A new bilateral fisheries agreement was formed between Japan and South Korea early Friday morning after both sides stopped bickering and compromised on catch quotas and fishing zone boundaries, according to government officials.
The basic agreement was struck during a meeting attended by Prime Minister Keizo Obuchi, Koko Sato, an LDP fisheries official, fisheries chief Shoichi Nakagawa, and South Korean fisheries minister Kim Sun Gil and Kim Bong Ho, the vice chairman of the South Korean National Assembly.
The bilateral talks began 28 months ago, and both sides were under pressure to strike a pact before the visit to Japan of South Korean President Kim Dae Jung, who is scheduled to stay for four days, beginning Oct. 7.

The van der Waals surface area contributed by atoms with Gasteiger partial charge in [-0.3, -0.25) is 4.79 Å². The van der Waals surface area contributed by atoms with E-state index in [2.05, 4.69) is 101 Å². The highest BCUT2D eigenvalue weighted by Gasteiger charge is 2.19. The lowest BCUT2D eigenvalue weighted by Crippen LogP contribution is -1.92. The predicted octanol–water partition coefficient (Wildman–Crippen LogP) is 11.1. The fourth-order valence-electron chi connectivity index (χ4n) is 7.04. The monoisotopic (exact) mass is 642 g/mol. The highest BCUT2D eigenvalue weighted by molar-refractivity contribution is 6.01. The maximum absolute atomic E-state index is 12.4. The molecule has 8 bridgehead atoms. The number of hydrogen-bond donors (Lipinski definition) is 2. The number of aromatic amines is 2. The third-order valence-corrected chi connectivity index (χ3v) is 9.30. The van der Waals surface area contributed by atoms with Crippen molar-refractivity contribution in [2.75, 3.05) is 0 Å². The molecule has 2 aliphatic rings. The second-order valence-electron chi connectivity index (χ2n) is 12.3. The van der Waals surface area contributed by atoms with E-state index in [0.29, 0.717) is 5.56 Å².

The main problem was how exactly to delineate the provisional fishing zone that the two countries will jointly control, because both sides claim ownership to a group of islets located in the Sea of Japan.
Their solution was to let the fishing zone encompass the islets, called Takeshima in Japan and Tok-do in Korea. But most of the griping seemed to be over the size of the provisional zone, and where its eastern border would end.
The agreement just reached sets the zone’s borders 35 nautical miles from the shores of both countries, with the eastern border at 135 degrees 30 minutes east longitude, east of the islets.
Japan was hoping to keep the fishing zone small to prevent overfishing. It was pushing for a zone extending 35 nautical miles from both sides’ shores, with the line at 135 degrees east longitude.
South Korea had pressed for borders 34 nautical miles from the shores, and an eastern border set at 136 degrees east longitude.
The two sides are counting on the pact to take effect by the end of January, when the current fisheries treaty expires, and may initiate it during Kim’s visit.
In a time of both misinformation and too much information, quality journalism is more crucial than ever.
By subscribing, you can help us get the story right.